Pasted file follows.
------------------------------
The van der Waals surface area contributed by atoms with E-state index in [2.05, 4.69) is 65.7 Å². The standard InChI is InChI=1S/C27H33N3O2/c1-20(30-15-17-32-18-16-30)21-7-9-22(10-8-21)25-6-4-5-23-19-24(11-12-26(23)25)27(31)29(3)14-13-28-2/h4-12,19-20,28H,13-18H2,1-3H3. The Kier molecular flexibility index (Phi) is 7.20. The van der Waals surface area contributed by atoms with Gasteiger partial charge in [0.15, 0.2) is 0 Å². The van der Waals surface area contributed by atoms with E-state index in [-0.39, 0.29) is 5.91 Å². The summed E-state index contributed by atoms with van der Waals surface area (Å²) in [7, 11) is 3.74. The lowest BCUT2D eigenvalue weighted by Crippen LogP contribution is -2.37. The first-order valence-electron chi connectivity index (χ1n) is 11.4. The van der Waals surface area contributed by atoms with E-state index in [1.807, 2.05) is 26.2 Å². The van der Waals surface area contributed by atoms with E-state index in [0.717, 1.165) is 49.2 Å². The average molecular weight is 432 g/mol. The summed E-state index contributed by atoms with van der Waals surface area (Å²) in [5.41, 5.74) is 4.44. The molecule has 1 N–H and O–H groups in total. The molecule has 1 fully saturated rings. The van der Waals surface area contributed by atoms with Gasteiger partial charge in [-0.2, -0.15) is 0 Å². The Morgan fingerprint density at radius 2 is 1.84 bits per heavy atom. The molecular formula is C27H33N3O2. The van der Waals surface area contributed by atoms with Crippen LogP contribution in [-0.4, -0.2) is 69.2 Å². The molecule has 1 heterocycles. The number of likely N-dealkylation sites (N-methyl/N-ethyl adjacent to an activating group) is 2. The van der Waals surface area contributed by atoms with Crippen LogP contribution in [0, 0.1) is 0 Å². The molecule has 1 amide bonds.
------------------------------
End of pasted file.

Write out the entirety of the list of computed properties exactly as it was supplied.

The van der Waals surface area contributed by atoms with E-state index in [2.05, 4.69) is 65.7 Å². The standard InChI is InChI=1S/C27H33N3O2/c1-20(30-15-17-32-18-16-30)21-7-9-22(10-8-21)25-6-4-5-23-19-24(11-12-26(23)25)27(31)29(3)14-13-28-2/h4-12,19-20,28H,13-18H2,1-3H3. The Kier molecular flexibility index (Phi) is 7.20. The van der Waals surface area contributed by atoms with Gasteiger partial charge in [0.15, 0.2) is 0 Å². The van der Waals surface area contributed by atoms with E-state index in [-0.39, 0.29) is 5.91 Å². The summed E-state index contributed by atoms with van der Waals surface area (Å²) in [7, 11) is 3.74. The lowest BCUT2D eigenvalue weighted by Crippen LogP contribution is -2.37. The first-order valence-electron chi connectivity index (χ1n) is 11.4. The van der Waals surface area contributed by atoms with E-state index in [1.807, 2.05) is 26.2 Å². The van der Waals surface area contributed by atoms with E-state index in [0.717, 1.165) is 49.2 Å². The average molecular weight is 432 g/mol. The summed E-state index contributed by atoms with van der Waals surface area (Å²) in [5.41, 5.74) is 4.44. The molecule has 1 N–H and O–H groups in total. The molecule has 1 fully saturated rings. The van der Waals surface area contributed by atoms with Gasteiger partial charge in [-0.2, -0.15) is 0 Å². The Morgan fingerprint density at radius 2 is 1.84 bits per heavy atom. The molecular formula is C27H33N3O2. The van der Waals surface area contributed by atoms with Crippen LogP contribution in [-0.4, -0.2) is 69.2 Å². The molecule has 1 heterocycles. The number of likely N-dealkylation sites (N-methyl/N-ethyl adjacent to an activating group) is 2. The van der Waals surface area contributed by atoms with Crippen LogP contribution in [0, 0.1) is 0 Å². The molecule has 1 amide bonds.